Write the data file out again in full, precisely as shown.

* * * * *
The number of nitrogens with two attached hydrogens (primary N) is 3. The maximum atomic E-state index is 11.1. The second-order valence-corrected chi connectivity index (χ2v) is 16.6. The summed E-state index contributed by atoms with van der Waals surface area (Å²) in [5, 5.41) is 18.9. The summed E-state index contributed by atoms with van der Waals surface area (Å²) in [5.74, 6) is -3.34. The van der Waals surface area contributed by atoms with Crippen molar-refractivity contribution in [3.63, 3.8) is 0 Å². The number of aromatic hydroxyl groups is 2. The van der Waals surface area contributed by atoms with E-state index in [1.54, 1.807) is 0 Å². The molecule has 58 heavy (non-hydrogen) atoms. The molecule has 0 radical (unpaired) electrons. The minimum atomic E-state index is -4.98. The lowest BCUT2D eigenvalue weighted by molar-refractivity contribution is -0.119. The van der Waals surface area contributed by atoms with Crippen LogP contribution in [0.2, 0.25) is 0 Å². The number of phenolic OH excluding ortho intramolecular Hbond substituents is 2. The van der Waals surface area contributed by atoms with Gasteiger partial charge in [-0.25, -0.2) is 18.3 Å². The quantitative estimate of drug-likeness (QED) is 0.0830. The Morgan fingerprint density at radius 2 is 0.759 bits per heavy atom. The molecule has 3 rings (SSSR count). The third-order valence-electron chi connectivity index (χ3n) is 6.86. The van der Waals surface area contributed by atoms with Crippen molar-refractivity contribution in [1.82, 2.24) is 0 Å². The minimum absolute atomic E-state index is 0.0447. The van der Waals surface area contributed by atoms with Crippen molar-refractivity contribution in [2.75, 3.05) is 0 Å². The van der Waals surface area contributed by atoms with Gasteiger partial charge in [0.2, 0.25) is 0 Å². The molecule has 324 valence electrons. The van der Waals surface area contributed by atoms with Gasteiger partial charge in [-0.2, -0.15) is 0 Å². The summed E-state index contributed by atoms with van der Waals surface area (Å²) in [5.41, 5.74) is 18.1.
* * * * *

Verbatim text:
The number of nitrogens with two attached hydrogens (primary N) is 3. The maximum atomic E-state index is 11.1. The second-order valence-corrected chi connectivity index (χ2v) is 16.6. The summed E-state index contributed by atoms with van der Waals surface area (Å²) in [5, 5.41) is 18.9. The summed E-state index contributed by atoms with van der Waals surface area (Å²) in [5.74, 6) is -3.34. The van der Waals surface area contributed by atoms with Crippen molar-refractivity contribution in [3.63, 3.8) is 0 Å². The number of aromatic hydroxyl groups is 2. The van der Waals surface area contributed by atoms with E-state index in [1.54, 1.807) is 0 Å². The molecule has 58 heavy (non-hydrogen) atoms. The molecule has 0 radical (unpaired) electrons. The minimum atomic E-state index is -4.98. The lowest BCUT2D eigenvalue weighted by molar-refractivity contribution is -0.119. The van der Waals surface area contributed by atoms with Crippen LogP contribution in [0.2, 0.25) is 0 Å². The number of phenolic OH excluding ortho intramolecular Hbond substituents is 2. The van der Waals surface area contributed by atoms with Gasteiger partial charge in [-0.25, -0.2) is 18.3 Å². The quantitative estimate of drug-likeness (QED) is 0.0830. The Morgan fingerprint density at radius 2 is 0.759 bits per heavy atom. The molecule has 3 rings (SSSR count). The third-order valence-electron chi connectivity index (χ3n) is 6.86. The van der Waals surface area contributed by atoms with Crippen molar-refractivity contribution in [1.82, 2.24) is 0 Å². The minimum absolute atomic E-state index is 0.0447. The van der Waals surface area contributed by atoms with Crippen molar-refractivity contribution in [2.75, 3.05) is 0 Å². The van der Waals surface area contributed by atoms with Gasteiger partial charge in [0.2, 0.25) is 0 Å². The molecule has 324 valence electrons. The van der Waals surface area contributed by atoms with Gasteiger partial charge in [-0.2, -0.15) is 0 Å². The summed E-state index contributed by atoms with van der Waals surface area (Å²) in [5.41, 5.74) is 18.1.